Jan 27 - "We are Fine"

Readings: Psalm 139  & Luke 8:26-39

In the hit TV series Friends, Season 10, episode 2 (for those of you who will go home and Netflix this later), the character who plays Ross walks into the apartment to find his friend Joey and the former love of his life Rachel in a heated kiss. After some blubbering on of Joey and Rachel, Ross stands stunned for a few moments, then goes on to say “I’m Fine. I’m fine. I’m FIIIINE.” He’s clearly not fine!

But you know, we do that too – try and convince each other and the world, that we are always fine. No matter personal challenges we may be facing, no matter how the hurtful things others say to us, no matter how we may be struggling to make sense of the world, our economy, our climate change, our horrendous weather...How are you doing? I’m fine. I’m good. How are you? The pretense can be exhausting, especially when too often, we are anything but fine.

The man in our story today was long past pretending everything was fine. Everyone knew he was not well. He was ostracized from the community, living in the outskirts – the tombs or the caves, plagued by his demons. To his family, he was probably considered dead. He wore no clothes, he beat himself with rocks. The authorities had tried to chain him up, but he broke the chains. When Jesus approached, the man was drawn to him, greeting Jesus right away. However, the man or the demons, because when you are drowning in disease, the distinction is blurred – wants to know what Jesus wants with them. One of the first persons to recognize and name Jesus as the Son of God, the demons that ruled this man were reluctant to have their power overcome. Jesus asks for their name – to which the reply is Legion, meaning many.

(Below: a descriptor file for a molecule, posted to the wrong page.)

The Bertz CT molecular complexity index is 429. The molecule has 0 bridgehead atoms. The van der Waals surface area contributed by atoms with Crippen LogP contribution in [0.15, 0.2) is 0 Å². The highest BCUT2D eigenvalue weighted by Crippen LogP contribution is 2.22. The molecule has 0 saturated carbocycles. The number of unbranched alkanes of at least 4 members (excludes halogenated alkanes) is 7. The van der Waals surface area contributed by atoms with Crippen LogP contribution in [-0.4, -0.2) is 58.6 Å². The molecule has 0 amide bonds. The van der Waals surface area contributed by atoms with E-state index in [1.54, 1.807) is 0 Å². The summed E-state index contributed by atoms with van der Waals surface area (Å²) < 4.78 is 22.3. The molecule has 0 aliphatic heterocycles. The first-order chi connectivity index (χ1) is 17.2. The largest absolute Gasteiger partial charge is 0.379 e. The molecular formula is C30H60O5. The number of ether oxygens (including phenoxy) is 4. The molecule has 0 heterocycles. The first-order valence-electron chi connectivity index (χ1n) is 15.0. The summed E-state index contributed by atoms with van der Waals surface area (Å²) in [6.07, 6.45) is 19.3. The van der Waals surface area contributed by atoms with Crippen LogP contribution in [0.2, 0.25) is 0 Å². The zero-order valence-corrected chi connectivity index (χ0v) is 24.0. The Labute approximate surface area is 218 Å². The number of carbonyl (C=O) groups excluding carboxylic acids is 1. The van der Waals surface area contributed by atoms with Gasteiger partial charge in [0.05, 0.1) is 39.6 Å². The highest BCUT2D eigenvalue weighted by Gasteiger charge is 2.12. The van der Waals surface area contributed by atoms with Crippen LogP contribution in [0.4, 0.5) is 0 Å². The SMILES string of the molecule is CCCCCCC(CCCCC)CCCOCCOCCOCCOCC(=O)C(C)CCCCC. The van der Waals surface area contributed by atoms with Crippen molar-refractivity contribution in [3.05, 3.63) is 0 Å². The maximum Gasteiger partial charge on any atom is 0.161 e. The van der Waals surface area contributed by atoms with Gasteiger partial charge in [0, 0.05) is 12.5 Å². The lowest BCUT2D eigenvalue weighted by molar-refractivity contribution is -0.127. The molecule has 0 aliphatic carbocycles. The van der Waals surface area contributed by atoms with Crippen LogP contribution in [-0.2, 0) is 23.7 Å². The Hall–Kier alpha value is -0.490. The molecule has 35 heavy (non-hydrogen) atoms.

For those lost in addiction, depression, eating disorders, schizophrenia, bi-polar disorder or other forms of mental illness, hearing another call the disease by name can be simultaneously liberating and infuriating. Naming aloud our whatever we struggle with that keeps us from experiencing wholeness is painful. It’s painful because it means coming to terms with the reality that we are not as fine as we pretend to be. And, once we know it and stop pretending, then maybe God will also know and others might find out too. But naming it also is the beginning of healing and finding a course of action.

I couldn’t make an appointment with a therapist when my daughter Halle Grace died. I was pretty sure that if I named aloud all that I was feeling inside, I would go down a deep dark tunnel and never come out. I was terrified that I would lose myself, and it would be over. After a few months, I took time off from work and scheduled my first appointment, then started going a couple times each week. I discovered in my sessions of telling my story, sharing my hopes and my fears, my anger, and my sorrow, that I didn’t lose myself, but started to find myself again. One of the greatest gifts that therapist gave me was giving me permission to stop protecting those around me from my pain. When I wasn’t okay, I didn’t have to say I was. I also didn’t owe everyone full access to my heart – but it was okay to say I was sad. I was allowed to talk about my daughter even if it made other people feel uncomfortable. And even though I knew that my pain didn’t measure up to what other people had endured, it didn’t mean my experience was any less valid.